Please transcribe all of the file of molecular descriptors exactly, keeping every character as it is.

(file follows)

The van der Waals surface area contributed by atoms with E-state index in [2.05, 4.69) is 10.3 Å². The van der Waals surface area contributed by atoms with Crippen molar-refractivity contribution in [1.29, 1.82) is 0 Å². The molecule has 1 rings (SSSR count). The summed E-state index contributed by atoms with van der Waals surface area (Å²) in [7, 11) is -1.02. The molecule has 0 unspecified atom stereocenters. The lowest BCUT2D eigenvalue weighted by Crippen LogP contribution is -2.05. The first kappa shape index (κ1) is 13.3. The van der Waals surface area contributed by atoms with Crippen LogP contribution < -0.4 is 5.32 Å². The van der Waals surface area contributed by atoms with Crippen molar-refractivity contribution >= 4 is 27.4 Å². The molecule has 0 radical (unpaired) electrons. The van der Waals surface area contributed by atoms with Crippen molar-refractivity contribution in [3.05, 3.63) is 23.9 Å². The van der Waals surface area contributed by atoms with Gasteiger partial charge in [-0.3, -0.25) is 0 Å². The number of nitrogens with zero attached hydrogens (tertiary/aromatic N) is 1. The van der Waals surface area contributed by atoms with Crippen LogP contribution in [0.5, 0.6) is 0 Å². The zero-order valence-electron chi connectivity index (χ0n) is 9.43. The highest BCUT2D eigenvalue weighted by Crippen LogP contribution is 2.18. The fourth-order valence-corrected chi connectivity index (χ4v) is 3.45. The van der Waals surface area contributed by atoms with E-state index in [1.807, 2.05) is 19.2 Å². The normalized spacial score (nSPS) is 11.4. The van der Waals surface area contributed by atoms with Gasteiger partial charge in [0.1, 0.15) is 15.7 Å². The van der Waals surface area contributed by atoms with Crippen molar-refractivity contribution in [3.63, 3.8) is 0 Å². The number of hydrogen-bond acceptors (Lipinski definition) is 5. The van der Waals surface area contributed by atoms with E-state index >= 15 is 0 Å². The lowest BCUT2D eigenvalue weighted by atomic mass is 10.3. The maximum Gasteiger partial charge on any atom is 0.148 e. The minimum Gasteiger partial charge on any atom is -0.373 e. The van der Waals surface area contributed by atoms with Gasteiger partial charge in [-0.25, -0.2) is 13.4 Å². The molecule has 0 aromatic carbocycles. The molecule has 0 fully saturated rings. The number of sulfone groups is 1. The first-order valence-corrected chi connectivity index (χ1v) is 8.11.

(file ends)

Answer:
The van der Waals surface area contributed by atoms with E-state index in [2.05, 4.69) is 10.3 Å². The van der Waals surface area contributed by atoms with Crippen molar-refractivity contribution in [1.29, 1.82) is 0 Å². The molecule has 1 rings (SSSR count). The summed E-state index contributed by atoms with van der Waals surface area (Å²) in [7, 11) is -1.02. The molecule has 0 unspecified atom stereocenters. The lowest BCUT2D eigenvalue weighted by Crippen LogP contribution is -2.05. The first kappa shape index (κ1) is 13.3. The van der Waals surface area contributed by atoms with Crippen LogP contribution < -0.4 is 5.32 Å². The van der Waals surface area contributed by atoms with Crippen molar-refractivity contribution >= 4 is 27.4 Å². The molecule has 0 radical (unpaired) electrons. The van der Waals surface area contributed by atoms with Crippen molar-refractivity contribution in [3.05, 3.63) is 23.9 Å². The van der Waals surface area contributed by atoms with Gasteiger partial charge in [-0.3, -0.25) is 0 Å². The number of nitrogens with zero attached hydrogens (tertiary/aromatic N) is 1. The van der Waals surface area contributed by atoms with Crippen LogP contribution in [0.5, 0.6) is 0 Å². The zero-order valence-electron chi connectivity index (χ0n) is 9.43. The highest BCUT2D eigenvalue weighted by Crippen LogP contribution is 2.18. The fourth-order valence-corrected chi connectivity index (χ4v) is 3.45. The van der Waals surface area contributed by atoms with E-state index in [1.807, 2.05) is 19.2 Å². The normalized spacial score (nSPS) is 11.4. The van der Waals surface area contributed by atoms with Gasteiger partial charge in [0.1, 0.15) is 15.7 Å². The van der Waals surface area contributed by atoms with Crippen molar-refractivity contribution in [3.63, 3.8) is 0 Å². The number of hydrogen-bond acceptors (Lipinski definition) is 5. The van der Waals surface area contributed by atoms with E-state index >= 15 is 0 Å². The lowest BCUT2D eigenvalue weighted by atomic mass is 10.3. The maximum Gasteiger partial charge on any atom is 0.148 e. The minimum Gasteiger partial charge on any atom is -0.373 e. The van der Waals surface area contributed by atoms with Gasteiger partial charge in [-0.25, -0.2) is 13.4 Å². The molecule has 0 aromatic carbocycles. The molecule has 0 fully saturated rings. The number of sulfone groups is 1. The first-order valence-corrected chi connectivity index (χ1v) is 8.11.